Your job title?
Author, Science Communicator, Physicist
I have worked as a writer and “number cruncher” throughout my career, and recently wrote the book, Do The Math!, a collection of amusing anecdotes and interesting experiences of the mathematical kind. Numeracy has never been more important than in today’s increasingly number-filled world, and I enjoy finding non-traditional ways to help the mathematically fearful.
The secret is to be creative. Can you win game shows using probabilities? Are North American sports leagues better than those in Europe? Can No. 1 chart toppers explain increasing world poverty? Can we see underlying binomial patterns in pop art and in so doing make math less daunting? If you do the math you can work out the answers.
When I heard a nightly news reporter state that “inflation is going down but we haven’t yet seen a corresponding decrease in prices,” I knew I could use the concepts of distance and velocity in a breaking car to explain the misconception. Graphs of the “Tortoise and the Hare” fable helped me to explain derivatives. Based on the book, I now write articles on statistics, economics, and science for various publications.
Open a newspaper and you’ll find many confusing statistics that need to be verified. In my job, I have to make sure that the numbers make sense before I report on them, using basic math, creating a spreadsheet from a government fact sheet, even simulating a projection analysis. I regularly work out percentages, calculate odds, and apply various formulae.
I have written about pharmaceutical companies setting up in Ireland and Britain to avoid paying American taxes, the fairness of sports leagues, the ethics of lotteries, all stories that rely on numbers and statistics, and was even asked to debunk a supposed over-unity, perpetual motion device (simply plug the output into the input and you will eventually get more energy than exists, a logical impossibility).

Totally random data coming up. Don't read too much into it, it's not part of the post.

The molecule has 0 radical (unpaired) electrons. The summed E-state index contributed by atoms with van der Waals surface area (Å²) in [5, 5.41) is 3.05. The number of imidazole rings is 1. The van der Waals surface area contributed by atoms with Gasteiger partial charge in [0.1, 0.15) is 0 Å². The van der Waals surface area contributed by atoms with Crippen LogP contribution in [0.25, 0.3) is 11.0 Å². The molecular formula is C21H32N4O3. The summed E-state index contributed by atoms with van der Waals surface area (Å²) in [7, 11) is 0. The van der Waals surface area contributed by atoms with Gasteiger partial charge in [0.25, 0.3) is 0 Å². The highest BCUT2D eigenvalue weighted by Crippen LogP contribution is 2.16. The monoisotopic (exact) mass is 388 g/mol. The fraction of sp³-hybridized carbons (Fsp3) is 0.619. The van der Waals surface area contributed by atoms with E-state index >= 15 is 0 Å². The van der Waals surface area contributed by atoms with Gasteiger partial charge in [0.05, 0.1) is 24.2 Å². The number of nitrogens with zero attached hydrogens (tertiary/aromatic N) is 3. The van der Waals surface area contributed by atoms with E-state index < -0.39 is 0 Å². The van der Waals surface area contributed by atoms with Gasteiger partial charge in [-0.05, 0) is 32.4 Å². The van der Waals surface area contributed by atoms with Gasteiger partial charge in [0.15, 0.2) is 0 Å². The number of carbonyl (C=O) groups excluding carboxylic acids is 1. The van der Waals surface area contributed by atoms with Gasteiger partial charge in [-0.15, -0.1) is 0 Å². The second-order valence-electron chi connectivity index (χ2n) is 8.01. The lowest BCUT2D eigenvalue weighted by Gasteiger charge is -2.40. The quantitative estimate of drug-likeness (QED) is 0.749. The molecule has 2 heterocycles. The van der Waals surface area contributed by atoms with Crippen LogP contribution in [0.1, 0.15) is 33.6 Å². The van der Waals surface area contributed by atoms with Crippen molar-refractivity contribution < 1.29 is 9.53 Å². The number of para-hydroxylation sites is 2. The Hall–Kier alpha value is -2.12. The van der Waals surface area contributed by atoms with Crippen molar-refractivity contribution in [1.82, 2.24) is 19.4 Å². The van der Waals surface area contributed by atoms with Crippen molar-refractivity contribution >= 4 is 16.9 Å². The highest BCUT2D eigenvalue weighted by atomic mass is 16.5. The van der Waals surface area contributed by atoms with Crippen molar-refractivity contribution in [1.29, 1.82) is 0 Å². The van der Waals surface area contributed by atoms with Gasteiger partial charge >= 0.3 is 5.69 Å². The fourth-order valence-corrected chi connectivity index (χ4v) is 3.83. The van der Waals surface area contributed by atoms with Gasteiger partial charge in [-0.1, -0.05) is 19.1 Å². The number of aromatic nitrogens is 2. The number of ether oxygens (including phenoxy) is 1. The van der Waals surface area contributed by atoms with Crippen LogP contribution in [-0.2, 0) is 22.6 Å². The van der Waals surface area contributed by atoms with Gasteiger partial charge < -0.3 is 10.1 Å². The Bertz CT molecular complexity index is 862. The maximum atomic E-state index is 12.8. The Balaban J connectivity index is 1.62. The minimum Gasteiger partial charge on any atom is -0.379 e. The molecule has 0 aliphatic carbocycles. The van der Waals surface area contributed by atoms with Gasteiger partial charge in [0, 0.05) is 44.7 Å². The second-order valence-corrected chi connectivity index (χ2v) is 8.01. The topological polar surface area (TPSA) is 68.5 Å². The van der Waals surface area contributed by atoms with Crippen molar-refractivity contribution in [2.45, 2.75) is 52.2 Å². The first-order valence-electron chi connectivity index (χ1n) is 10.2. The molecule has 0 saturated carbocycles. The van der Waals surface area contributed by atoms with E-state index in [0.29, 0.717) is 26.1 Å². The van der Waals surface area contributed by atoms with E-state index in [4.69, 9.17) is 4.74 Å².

One article was about MMR vaccines, climate data, GMOs, and how statistics can be used to fit any conclusion, controversial science stuff that some people don’t agree with, and I got many comments for and against. The important thing was a debate about the issues, as people waded in with their opinions.
I recently finished an article on global warming as a prelude to the upcoming COP21 Conference in Paris, and had to wade through mounds of data and research, often with conflicting political views. With the internet, it is easy to find lots of information, but being able to cast a critical mathematical eye is essential to ensure the validity. Climate change is a controversial subject, but I knew I could comfortably quote from the International Energy Agency report that global photovoltaic solar cell capacity is 177 GW, with Europe (70 GW), China (10.6 GW), and a rapidly growing Japan (9.7 GW) leading the way. Knowing the math and science is essential to communicate ideas with confidence.
I wouldn’t be able to do my job without a sound mathematical footing. At high school (in Canada), I studied Calculus, Relations and Functions, and Probability, and went on to do a B. Sc. in Physics at the University of Waterloo. After working as a computational analyst and programmer, I did a Ph. D. at University College Dublin, where I learned more about how best to communicate ideas to both a technical and general audience, through journal papers, articles, helping out at the Young Scientist & Technology Exhibition, and the occasional public demonstrations.
Being innumerate is no more acceptable today than being illiterate. The important thing is to always ask why and to check the answers you get, whatever the source. Communicating math and science in interesting, informative ways is challenging, but good mathematical literacy is essential to get your point across.